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Santa Maria Council Rejects Beer, Wine Sales at Chevron Station

Pacific Christian Center appeals Planning Commission OK of permit for what would have been city's first gas station to sell alcohol

A Chevron gas station with a convenience store cannot sell beer and wine, the Santa Maria City Council decided Tuesday night, supporting objections from members of the Pacific Christian Center across the street. Click to view larger
A Chevron gas station with a convenience store cannot sell beer and wine, the Santa Maria City Council decided Tuesday night, supporting objections from members of the Pacific Christian Center across the street. (Janene Scully / Noozhawk photo)

A Chevron gas station with a convenience store cannot sell beer and wine, the Santa Maria City Council decided Tuesday night, supporting objections from members of a nearby church whose pastor called it “a bad idea.”

The council considered an appeal of the Planning Commission’s Jan. 25 approval of Chevron’s request for a conditional-use permit to sell beer and wine at the existing gas station with convenience store at 3580 Santa Maria Way.

Pacific Christian Center filed the appeal, fearing intoxicated people would end up on the property, which also includes an elementary school and pre-school.

After the council's unanimous vote, church members who filled the audience applauded the decision.

Mayor Alice Patino, a former owner of a business next to a liquor store, recalled the problems she and her husband dealt with on a regular basis.

“I just don’t think it’s compatible with the church and school across the street,” Patino said. 

Pastor Rick Bloom urged the Santa Maria City Council to overturn Planning Commission approval for a Chevron gasoline station and mini-market to sell alcohol across the street from his Pacific Christian Center, calling it a ‘bad idea.’ Click to view larger
Pastor Rick Bloom urged the Santa Maria City Council to overturn Planning Commission approval for a Chevron gasoline station and mini-market to sell alcohol across the street from his Pacific Christian Center, calling it a ‘bad idea.’ (Janene Scully / Noozhawk photo)

No other gas stations in the city sell beer and wine, which left the council wary.

Councilman Mike Cordero noted that many previous City Councils ruled against requests from other gas stations seeking to sell beer and wine.

“I think it would be a serious mistake to start selling that,” Cordero said.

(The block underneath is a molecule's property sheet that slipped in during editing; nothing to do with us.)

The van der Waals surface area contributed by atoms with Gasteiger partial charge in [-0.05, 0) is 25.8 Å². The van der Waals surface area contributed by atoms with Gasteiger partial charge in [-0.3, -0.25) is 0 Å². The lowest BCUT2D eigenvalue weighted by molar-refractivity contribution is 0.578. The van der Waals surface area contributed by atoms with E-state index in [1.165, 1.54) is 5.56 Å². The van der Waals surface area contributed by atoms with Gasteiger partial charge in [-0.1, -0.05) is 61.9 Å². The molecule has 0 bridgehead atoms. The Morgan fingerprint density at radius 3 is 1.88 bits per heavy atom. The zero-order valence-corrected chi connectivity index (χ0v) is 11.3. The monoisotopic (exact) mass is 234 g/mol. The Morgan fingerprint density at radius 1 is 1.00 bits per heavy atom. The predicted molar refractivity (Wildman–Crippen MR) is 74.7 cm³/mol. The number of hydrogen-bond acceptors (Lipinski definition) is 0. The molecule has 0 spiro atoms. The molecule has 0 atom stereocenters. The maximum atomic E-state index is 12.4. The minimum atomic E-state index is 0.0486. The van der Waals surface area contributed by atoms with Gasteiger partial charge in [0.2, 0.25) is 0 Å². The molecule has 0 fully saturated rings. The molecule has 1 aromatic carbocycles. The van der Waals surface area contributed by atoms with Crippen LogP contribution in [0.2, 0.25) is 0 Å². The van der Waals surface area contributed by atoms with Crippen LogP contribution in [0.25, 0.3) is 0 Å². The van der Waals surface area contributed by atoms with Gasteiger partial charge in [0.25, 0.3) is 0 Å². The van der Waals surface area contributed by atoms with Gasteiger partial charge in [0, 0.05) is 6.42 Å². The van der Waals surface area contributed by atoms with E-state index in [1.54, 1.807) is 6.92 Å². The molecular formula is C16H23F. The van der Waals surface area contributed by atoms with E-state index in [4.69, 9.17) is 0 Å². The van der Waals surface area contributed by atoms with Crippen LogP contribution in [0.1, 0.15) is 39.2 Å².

Councilman Jack Boysen said it was difficult to overturn a Planning Commission decision, adding that the panel’s members work hard before casting votes, but also noted the city’s history.

“I really think we have to be consistent within our own jurisdiction,” Boysen said. “And if we do not allow alcohol sales in other gas stations within the city limits, or we have not, I agree with Mr. Cordero that we may be opening a Pandora’s box.”

The Chevron Corporation-owned facility sought to sell beer and wine from two of six existing coolers, approximately 14 square feet.

Only prepackaged multi-packs of beer or bottles of wine would have been sold, while plans did not call for malt liquor, fortified wines or single containers of beer and wine.

Sales of liquor would not have been allowed between 2 a.m. and 6 a.m., city staff said. 

Chevron’s Juliet Don said the Santa Maria Way site would join others near Highway 101 in Carpinteria and Santa Barbara that sell alcohol. Corporate stores have strict safety protocols and procedures, she added.

“We request that the Santa Maria City Council uphold the Santa Maria Planning Commission’s approval of our conditional-use permit and to determine that none of the Planning Commission’s findings were in error,” Don said. 

Chevron staff met with  Pacific Christian Center representatives, offering to install more security cameras and prohibit sales on Wednesdays when the church hosts it weekly youth group gathering. 

More than a dozen people urged the council to reject the permit allowing alcohol sales, with the audience filled with church members.

Pastor Rick Bloom said the Pacific Christian Center, which has 1,400 members, has had incidents involving homeless people seeking to use the phone and restroom. In one incident, a transient used vile language within hearing of pre-schoolers.

“Common sense says you don’t mix gasoline and alcohol in the same facility. It just doesn’t make sense to me,” Bloom said.

“Common sense will tell me the reason we don’t have alcohol and wine sales at any gas station in Santa Maria is because it’s a bad idea. It continues to be a bad idea,” he said. “It’s never been a good idea.”

The church has seen alcohol-related tragedies in recent months.

A fatal crash involving a motorcycle linked to drunken driving occurred in front of the church in July, Bloom said. The church also hosted a funeral for one of two moms who died due to an alleged drunken driver earlier this year.

“There are horrible things happening that are alcohol-related in our city,” Bloom said.

While the gas station sits in city limits, the church falls in the unincorporated area of Santa Barbara County.

Noozhawk North County editor Janene Scully can be reached at .(JavaScript must be enabled to view this email address). Follow Noozhawk on Twitter: @noozhawk, @NoozhawkNews and @NoozhawkBiz. Connect with Noozhawk on Facebook.

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